Estepona will rock you!

The flower pots are shaking as guitar solos and drum beats provide the perfect contrast to Estepona’s tranquility, writes Rob Horgan

LAST UPDATED: 4 May, 2016 @ 08:21
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Louie Louie. Photo: Manilva LIfe
Louie Louie. Photo: Manilva LIfe

PIERCING guitar riffs, the clashing of drums and methodical bass lines are becoming as common as the chirp of seagulls in Estepona.

It may be a pretty, tranquil seaside town, with flower pots lining cobbled streets and elaborate water features decorating expansive plazas … but when the sun goes down Estepona is a different beast altogether.

Quiet by day, anything but quiet by night: the resort has a growing reputation for putting on top-quality gigs.

No longer solely reserved for ‘the Port’, a number of live music venues have popped up in the old town too.

As local music expert and Olive Press columnist Gary Beaumont explains, ‘Estepona is booming’.

“The town has become a hotspot for live music on the Costa del Sol,” he says. “Catering for all tastes from flamenco to funk and from hip-hop to heavy metal.”

Louie Louie. Photo: Manilva Life
Louie Louie. Photo: Manilva Life

For much of the past decade the only place for live music was Louie Louie in the bustling port – and it remains the musical hub.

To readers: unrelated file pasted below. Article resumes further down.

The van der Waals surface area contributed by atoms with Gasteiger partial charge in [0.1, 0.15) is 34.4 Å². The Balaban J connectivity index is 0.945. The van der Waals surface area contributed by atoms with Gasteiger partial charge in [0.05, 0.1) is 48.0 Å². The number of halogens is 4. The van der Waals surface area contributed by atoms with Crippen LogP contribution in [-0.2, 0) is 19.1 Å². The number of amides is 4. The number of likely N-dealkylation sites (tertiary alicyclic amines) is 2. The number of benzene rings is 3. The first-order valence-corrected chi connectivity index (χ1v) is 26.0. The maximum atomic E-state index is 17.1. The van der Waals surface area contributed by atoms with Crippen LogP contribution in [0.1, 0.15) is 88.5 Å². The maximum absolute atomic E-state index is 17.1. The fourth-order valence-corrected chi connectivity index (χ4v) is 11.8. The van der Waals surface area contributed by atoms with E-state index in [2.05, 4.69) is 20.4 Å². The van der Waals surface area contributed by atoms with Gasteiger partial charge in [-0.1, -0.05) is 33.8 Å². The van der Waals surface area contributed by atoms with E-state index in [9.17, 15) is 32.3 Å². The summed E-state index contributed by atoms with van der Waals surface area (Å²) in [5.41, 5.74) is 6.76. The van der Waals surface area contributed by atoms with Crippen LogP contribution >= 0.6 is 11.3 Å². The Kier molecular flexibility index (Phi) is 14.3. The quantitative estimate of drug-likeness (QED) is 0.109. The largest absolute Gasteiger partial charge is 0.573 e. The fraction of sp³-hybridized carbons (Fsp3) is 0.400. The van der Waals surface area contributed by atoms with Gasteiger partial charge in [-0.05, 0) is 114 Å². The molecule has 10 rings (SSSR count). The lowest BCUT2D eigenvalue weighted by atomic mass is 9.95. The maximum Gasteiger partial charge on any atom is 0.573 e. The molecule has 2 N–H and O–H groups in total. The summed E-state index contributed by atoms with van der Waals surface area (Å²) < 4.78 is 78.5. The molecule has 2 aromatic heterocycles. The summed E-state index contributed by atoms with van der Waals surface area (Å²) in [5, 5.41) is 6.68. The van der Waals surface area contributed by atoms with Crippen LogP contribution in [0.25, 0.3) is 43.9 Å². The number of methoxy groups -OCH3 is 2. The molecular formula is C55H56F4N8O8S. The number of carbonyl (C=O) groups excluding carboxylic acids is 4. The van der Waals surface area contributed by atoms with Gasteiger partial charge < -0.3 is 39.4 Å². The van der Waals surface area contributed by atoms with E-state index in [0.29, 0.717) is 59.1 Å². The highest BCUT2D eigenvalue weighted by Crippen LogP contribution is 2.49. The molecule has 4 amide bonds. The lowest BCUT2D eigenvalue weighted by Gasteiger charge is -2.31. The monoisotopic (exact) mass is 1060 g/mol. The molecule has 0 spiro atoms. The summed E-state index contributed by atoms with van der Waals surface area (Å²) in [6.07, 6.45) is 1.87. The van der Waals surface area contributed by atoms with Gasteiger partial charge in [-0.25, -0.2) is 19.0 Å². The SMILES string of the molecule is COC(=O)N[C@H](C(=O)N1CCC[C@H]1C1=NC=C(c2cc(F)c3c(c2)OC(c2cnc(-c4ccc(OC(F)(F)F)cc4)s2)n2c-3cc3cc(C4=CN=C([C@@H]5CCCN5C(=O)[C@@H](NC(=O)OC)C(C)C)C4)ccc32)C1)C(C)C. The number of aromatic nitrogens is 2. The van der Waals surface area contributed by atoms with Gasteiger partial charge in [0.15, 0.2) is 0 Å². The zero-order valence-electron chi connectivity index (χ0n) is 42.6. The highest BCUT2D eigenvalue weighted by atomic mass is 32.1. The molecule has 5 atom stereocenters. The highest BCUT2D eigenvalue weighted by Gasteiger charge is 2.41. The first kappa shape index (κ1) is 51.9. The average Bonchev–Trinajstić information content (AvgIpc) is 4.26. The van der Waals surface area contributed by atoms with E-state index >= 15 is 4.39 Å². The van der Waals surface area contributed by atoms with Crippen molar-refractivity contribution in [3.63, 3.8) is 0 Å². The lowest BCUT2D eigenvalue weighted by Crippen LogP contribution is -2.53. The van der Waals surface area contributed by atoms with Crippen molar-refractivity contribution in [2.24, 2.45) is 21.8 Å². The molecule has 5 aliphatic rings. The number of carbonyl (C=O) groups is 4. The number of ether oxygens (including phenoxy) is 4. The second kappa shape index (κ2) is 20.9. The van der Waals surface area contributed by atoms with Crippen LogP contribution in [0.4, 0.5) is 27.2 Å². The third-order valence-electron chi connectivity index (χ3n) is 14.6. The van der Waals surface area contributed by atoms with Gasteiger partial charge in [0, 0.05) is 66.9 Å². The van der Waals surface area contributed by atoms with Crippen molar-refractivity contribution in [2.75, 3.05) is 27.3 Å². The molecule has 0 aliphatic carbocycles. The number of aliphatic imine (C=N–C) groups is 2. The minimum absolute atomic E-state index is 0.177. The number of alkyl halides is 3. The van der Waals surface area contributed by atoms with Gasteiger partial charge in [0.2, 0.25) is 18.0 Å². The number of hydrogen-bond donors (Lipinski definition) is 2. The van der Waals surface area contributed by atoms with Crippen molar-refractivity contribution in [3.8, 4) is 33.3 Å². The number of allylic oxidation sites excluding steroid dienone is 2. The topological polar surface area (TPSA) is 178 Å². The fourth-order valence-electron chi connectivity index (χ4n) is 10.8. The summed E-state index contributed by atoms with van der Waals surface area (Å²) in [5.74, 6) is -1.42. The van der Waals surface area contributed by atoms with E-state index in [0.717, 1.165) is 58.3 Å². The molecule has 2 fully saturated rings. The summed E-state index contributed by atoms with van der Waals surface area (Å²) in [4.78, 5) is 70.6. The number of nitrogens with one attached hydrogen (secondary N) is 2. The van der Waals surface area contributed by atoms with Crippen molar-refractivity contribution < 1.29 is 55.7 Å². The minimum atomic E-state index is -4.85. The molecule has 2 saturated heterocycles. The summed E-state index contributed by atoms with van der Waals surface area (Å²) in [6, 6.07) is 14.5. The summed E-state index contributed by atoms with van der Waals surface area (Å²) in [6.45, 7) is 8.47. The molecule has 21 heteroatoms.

Run by charismatic Ricky Cuesta, Louie Louie is home to the annual Battle of the Bands competition, involving local and expat musicians.

Largely focussing on everything rock ‘n roll, live music is on every Friday and Saturday while Sundays are reserved for more chilled out vibes.

Bands from America, Canada and Australia often include the venue on their European tours.

King Creole
King Creole

And on the back of Louie Louie’s success, King Creole has risen in the midst of the old town.

This relatively new bar has latched on to the increasingly popular rock scene, and with a slightly ‘cooler’ edge to it, blues acts often take to the stage too.

Meanwhile, just around the corner Bribones has jumped on the rock scene, with owner Juanmi regularly found headbanging to a Korn soundtrack on any given night of the week.

However, it is a very different vibe come summertime, with the arrival of an outside stage for weekly flamenco performances.

flamenco-el-patioIf it is more traditional music you’re after, Duende in the port and El Patio host a number of salsa and bachata nights to get hips moving.

Meanwhile, the Pena Flamenca association puts on regular concerts in the bandstand in Plaza Reloj.

Head a few miles away from the town centre and you’ll the idyllic Sonora Beach, a secluded beach bar that oozes coolness with its cocktails and live music.

There’s no doubt that Estepona’s music scene is booming, and long may it continue!





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